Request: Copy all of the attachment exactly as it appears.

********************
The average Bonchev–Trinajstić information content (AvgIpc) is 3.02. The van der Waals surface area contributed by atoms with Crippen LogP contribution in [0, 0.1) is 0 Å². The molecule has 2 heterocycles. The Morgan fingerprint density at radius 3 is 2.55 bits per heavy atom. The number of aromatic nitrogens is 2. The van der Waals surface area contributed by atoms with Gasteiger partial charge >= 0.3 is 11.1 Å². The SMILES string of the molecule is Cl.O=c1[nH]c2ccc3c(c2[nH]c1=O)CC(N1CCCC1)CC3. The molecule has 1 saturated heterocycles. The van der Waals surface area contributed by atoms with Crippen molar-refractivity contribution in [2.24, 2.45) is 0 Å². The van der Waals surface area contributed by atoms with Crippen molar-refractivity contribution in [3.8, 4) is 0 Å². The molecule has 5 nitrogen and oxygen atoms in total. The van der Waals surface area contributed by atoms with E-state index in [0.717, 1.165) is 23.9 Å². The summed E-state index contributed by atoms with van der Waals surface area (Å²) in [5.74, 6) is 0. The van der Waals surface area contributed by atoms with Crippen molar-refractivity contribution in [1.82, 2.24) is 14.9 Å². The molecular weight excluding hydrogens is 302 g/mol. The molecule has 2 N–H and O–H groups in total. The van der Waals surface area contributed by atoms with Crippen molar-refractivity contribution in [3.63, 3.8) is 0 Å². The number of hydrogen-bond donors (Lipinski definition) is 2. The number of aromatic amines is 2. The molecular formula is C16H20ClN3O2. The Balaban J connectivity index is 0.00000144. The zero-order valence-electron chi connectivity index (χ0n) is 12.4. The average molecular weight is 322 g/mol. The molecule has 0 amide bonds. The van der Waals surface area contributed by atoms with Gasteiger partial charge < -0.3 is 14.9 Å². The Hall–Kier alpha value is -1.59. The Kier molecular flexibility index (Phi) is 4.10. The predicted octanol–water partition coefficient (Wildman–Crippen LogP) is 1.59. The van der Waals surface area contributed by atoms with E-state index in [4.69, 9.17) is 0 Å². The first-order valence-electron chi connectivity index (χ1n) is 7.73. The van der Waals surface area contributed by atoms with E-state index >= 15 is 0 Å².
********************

The average Bonchev–Trinajstić information content (AvgIpc) is 3.02. The van der Waals surface area contributed by atoms with Crippen LogP contribution in [0, 0.1) is 0 Å². The molecule has 2 heterocycles. The Morgan fingerprint density at radius 3 is 2.55 bits per heavy atom. The number of aromatic nitrogens is 2. The van der Waals surface area contributed by atoms with Gasteiger partial charge >= 0.3 is 11.1 Å². The SMILES string of the molecule is Cl.O=c1[nH]c2ccc3c(c2[nH]c1=O)CC(N1CCCC1)CC3. The molecule has 1 saturated heterocycles. The van der Waals surface area contributed by atoms with Crippen molar-refractivity contribution in [2.24, 2.45) is 0 Å². The van der Waals surface area contributed by atoms with Crippen molar-refractivity contribution in [3.8, 4) is 0 Å². The molecule has 5 nitrogen and oxygen atoms in total. The van der Waals surface area contributed by atoms with E-state index in [0.717, 1.165) is 23.9 Å². The summed E-state index contributed by atoms with van der Waals surface area (Å²) in [5.74, 6) is 0. The van der Waals surface area contributed by atoms with Crippen molar-refractivity contribution in [1.82, 2.24) is 14.9 Å². The molecular weight excluding hydrogens is 302 g/mol. The molecule has 2 N–H and O–H groups in total. The van der Waals surface area contributed by atoms with Crippen molar-refractivity contribution in [3.63, 3.8) is 0 Å². The number of hydrogen-bond donors (Lipinski definition) is 2. The number of aromatic amines is 2. The molecular formula is C16H20ClN3O2. The Balaban J connectivity index is 0.00000144. The zero-order valence-electron chi connectivity index (χ0n) is 12.4. The average molecular weight is 322 g/mol. The molecule has 0 amide bonds. The van der Waals surface area contributed by atoms with Gasteiger partial charge < -0.3 is 14.9 Å². The Hall–Kier alpha value is -1.59. The Kier molecular flexibility index (Phi) is 4.10. The predicted octanol–water partition coefficient (Wildman–Crippen LogP) is 1.59. The van der Waals surface area contributed by atoms with E-state index in [4.69, 9.17) is 0 Å². The first-order valence-electron chi connectivity index (χ1n) is 7.73. The van der Waals surface area contributed by atoms with E-state index >= 15 is 0 Å².